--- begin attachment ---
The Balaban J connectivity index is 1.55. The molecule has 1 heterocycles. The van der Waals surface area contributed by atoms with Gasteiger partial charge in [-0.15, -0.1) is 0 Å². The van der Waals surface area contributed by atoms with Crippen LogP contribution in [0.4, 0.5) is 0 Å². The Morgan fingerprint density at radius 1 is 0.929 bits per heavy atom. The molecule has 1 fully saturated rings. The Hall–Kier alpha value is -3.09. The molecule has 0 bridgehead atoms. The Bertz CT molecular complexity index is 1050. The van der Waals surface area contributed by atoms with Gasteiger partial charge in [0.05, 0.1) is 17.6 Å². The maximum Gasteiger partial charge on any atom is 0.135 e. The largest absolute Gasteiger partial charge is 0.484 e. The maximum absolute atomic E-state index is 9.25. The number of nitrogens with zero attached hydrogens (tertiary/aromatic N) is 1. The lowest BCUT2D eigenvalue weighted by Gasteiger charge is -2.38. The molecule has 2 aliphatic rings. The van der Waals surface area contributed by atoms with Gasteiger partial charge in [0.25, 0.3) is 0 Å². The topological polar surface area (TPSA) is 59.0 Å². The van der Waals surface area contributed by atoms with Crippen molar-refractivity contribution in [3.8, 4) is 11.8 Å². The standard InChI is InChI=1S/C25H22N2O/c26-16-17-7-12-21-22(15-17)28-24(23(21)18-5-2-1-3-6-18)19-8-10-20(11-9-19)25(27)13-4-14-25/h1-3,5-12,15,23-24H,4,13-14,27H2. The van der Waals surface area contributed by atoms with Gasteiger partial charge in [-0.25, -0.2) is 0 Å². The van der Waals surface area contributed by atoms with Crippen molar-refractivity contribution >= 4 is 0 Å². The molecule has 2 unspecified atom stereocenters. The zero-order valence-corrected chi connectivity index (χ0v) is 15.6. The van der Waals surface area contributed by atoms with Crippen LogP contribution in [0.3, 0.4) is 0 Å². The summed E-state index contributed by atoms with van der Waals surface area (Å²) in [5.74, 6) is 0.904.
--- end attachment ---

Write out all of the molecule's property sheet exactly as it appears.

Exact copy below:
The Balaban J connectivity index is 1.55. The molecule has 1 heterocycles. The van der Waals surface area contributed by atoms with Gasteiger partial charge in [-0.15, -0.1) is 0 Å². The van der Waals surface area contributed by atoms with Crippen LogP contribution in [0.4, 0.5) is 0 Å². The Morgan fingerprint density at radius 1 is 0.929 bits per heavy atom. The molecule has 1 fully saturated rings. The Hall–Kier alpha value is -3.09. The molecule has 0 bridgehead atoms. The Bertz CT molecular complexity index is 1050. The van der Waals surface area contributed by atoms with Gasteiger partial charge in [0.05, 0.1) is 17.6 Å². The maximum Gasteiger partial charge on any atom is 0.135 e. The largest absolute Gasteiger partial charge is 0.484 e. The maximum absolute atomic E-state index is 9.25. The number of nitrogens with zero attached hydrogens (tertiary/aromatic N) is 1. The lowest BCUT2D eigenvalue weighted by Gasteiger charge is -2.38. The molecule has 2 aliphatic rings. The van der Waals surface area contributed by atoms with Gasteiger partial charge in [0.25, 0.3) is 0 Å². The topological polar surface area (TPSA) is 59.0 Å². The van der Waals surface area contributed by atoms with Crippen molar-refractivity contribution in [3.8, 4) is 11.8 Å². The standard InChI is InChI=1S/C25H22N2O/c26-16-17-7-12-21-22(15-17)28-24(23(21)18-5-2-1-3-6-18)19-8-10-20(11-9-19)25(27)13-4-14-25/h1-3,5-12,15,23-24H,4,13-14,27H2. The van der Waals surface area contributed by atoms with Gasteiger partial charge in [-0.25, -0.2) is 0 Å². The van der Waals surface area contributed by atoms with Crippen molar-refractivity contribution >= 4 is 0 Å². The molecule has 2 unspecified atom stereocenters. The zero-order valence-corrected chi connectivity index (χ0v) is 15.6. The van der Waals surface area contributed by atoms with Crippen LogP contribution in [0.3, 0.4) is 0 Å². The summed E-state index contributed by atoms with van der Waals surface area (Å²) in [5.74, 6) is 0.904.